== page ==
Maybe the Sharks were right to not match (or exceed) Pavelski’s offer from Dallas. Maybe it would have turned out to be another big contract for an aging, declining player on a team that now seems to have a few of them.

But those goals last year still happened and still need replaced. The Sharks not only lost them, they never found a way to replace them.

Pavelski’s impact with the Stars

Pavelski’s addition in Dallas was significant because he filled their biggest need — scoring depth.

The 2018-19 Stars were one of the most top-heavy teams in the league offensively (and the most top-heavy playoff team), relying almost entirely on Tyler Seguin, Jamie Benn, and Alexander Radulov to carry the offense. They were so top-heavy that no other forward on the team scored more than 30 points over the full season. Finding someone that could provide a real secondary scoring threat was a must.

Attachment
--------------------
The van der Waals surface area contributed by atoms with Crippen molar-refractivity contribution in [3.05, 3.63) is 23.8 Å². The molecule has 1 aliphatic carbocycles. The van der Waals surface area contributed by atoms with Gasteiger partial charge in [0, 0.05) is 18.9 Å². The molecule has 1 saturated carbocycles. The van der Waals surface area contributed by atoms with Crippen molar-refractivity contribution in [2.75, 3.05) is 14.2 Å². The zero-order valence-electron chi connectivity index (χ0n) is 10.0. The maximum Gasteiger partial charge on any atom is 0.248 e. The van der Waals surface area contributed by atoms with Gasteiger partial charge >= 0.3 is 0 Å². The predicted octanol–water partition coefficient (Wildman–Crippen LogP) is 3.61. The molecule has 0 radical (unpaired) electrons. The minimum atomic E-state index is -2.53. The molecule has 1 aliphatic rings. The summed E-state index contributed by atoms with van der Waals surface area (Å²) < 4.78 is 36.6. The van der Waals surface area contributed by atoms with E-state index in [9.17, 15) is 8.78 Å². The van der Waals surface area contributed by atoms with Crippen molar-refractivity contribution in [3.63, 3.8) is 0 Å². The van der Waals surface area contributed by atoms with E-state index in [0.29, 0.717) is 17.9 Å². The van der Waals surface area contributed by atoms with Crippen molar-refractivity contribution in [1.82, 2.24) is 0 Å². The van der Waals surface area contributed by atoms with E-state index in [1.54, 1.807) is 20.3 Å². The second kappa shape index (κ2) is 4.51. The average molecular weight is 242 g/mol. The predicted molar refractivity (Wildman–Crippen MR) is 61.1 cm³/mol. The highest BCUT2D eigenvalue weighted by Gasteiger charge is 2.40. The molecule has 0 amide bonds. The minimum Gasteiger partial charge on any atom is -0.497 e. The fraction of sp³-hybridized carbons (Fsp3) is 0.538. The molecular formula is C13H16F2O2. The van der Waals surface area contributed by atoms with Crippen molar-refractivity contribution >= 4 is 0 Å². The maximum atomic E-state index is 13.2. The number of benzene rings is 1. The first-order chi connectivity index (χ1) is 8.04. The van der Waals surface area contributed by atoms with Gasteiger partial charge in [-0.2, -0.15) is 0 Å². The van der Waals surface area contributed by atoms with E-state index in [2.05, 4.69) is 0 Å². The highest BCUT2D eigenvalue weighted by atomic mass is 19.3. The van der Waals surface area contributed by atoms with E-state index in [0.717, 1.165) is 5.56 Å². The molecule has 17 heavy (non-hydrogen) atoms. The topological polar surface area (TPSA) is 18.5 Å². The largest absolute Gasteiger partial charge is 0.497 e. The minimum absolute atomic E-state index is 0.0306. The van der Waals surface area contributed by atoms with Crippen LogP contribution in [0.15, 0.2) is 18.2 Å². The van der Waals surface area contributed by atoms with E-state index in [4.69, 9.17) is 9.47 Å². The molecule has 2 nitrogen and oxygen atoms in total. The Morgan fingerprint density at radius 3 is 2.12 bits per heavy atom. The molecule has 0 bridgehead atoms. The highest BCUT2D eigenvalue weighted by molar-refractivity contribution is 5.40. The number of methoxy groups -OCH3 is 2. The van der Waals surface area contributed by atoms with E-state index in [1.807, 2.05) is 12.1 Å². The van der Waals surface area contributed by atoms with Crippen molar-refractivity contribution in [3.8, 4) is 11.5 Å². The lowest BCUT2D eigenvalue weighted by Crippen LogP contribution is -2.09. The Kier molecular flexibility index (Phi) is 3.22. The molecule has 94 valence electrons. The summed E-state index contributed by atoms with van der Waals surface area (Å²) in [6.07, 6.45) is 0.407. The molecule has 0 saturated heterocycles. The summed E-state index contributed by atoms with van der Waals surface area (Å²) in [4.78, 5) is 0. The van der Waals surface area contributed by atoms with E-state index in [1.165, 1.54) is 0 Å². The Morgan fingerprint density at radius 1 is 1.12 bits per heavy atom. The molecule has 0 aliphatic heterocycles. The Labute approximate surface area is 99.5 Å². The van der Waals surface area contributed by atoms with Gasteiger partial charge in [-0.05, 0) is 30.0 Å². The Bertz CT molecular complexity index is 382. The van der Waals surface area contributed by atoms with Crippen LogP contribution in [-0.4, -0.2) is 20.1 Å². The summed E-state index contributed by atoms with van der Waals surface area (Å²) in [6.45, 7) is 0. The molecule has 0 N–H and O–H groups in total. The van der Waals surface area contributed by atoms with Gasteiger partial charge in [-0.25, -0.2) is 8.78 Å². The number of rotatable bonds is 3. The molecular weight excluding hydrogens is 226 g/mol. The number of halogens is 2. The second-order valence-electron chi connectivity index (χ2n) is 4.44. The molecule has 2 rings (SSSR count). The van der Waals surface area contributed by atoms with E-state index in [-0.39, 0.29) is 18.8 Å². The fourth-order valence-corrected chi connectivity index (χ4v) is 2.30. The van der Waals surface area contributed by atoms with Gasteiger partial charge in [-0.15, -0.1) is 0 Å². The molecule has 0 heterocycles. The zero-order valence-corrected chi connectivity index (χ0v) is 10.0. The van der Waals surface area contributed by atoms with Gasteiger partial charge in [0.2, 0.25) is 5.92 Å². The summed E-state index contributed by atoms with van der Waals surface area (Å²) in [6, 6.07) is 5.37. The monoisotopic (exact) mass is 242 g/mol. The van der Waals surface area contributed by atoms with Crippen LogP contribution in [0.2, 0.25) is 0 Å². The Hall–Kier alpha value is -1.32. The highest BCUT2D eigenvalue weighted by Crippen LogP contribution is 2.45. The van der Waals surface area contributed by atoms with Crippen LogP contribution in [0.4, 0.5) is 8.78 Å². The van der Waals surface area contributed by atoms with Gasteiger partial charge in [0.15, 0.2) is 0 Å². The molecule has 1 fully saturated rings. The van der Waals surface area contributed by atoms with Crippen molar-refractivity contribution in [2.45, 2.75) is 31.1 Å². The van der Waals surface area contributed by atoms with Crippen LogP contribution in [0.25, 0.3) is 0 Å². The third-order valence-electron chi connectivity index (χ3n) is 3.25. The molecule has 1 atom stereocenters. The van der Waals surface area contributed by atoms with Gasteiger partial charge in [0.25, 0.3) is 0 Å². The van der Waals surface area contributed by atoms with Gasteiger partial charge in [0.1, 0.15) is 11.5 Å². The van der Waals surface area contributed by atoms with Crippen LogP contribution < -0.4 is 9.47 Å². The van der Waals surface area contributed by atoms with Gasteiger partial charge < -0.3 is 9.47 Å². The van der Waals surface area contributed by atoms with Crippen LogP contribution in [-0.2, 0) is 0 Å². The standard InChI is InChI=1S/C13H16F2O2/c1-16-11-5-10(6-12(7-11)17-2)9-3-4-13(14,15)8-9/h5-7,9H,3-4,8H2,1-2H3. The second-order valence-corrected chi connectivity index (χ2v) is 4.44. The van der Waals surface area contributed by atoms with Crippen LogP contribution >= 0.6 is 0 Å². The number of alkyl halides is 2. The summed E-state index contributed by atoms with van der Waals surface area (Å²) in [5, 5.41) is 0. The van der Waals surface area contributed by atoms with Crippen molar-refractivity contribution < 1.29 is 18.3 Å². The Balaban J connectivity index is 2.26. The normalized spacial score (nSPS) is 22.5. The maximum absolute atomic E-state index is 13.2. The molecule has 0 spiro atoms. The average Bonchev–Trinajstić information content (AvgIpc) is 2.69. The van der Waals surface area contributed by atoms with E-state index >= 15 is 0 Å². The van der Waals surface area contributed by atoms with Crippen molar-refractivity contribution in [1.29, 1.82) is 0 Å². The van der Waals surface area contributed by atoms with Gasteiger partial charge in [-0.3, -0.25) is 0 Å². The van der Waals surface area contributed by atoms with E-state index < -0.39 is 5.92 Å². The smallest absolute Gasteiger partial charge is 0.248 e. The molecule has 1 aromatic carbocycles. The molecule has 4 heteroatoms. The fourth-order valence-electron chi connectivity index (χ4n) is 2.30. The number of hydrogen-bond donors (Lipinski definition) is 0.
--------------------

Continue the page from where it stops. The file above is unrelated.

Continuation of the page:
That is where Pavelski came in.

While no one should have expected a 35-year-old Pavelski to make a run at the 40-goal mark again, he at least provided some depth that did not previously exist. Whether or not he has provided that depends on how you want to look at it. From a raw numbers perspective, his production is probably viewed as a disappointment. He enters Saturday’s game with only eight goals and 18 total points in 44 games.

As down as those numbers are, it is important to keep in mind that is STILL better than what the Stars were getting a year ago from their depth players. Keep in mind, only four Stars forwards scored more than eight goals during the entire 2018-19 season. Pavelski’s numbers also include a brutal 13-game stretch to start the season where he was virtually invisible offensively. He has been been better since.

Once he started chipping in more offense, the wins followed.

Any intangible impact?

Pavelski has always been held in high regard as a leader, and both teams will probably have a reason to argue on behalf of that. San Jose could easily argue his departure has left a hole in their room. The Stars could argue they needed his sort of veteran presence. Sharks beat writer Kevin Kurz touched on this a little bit in his lead-up for Saturday’s game for The Athletic.

There very well could be something to that. But in the end it’s probably a lot more black-and-white than that.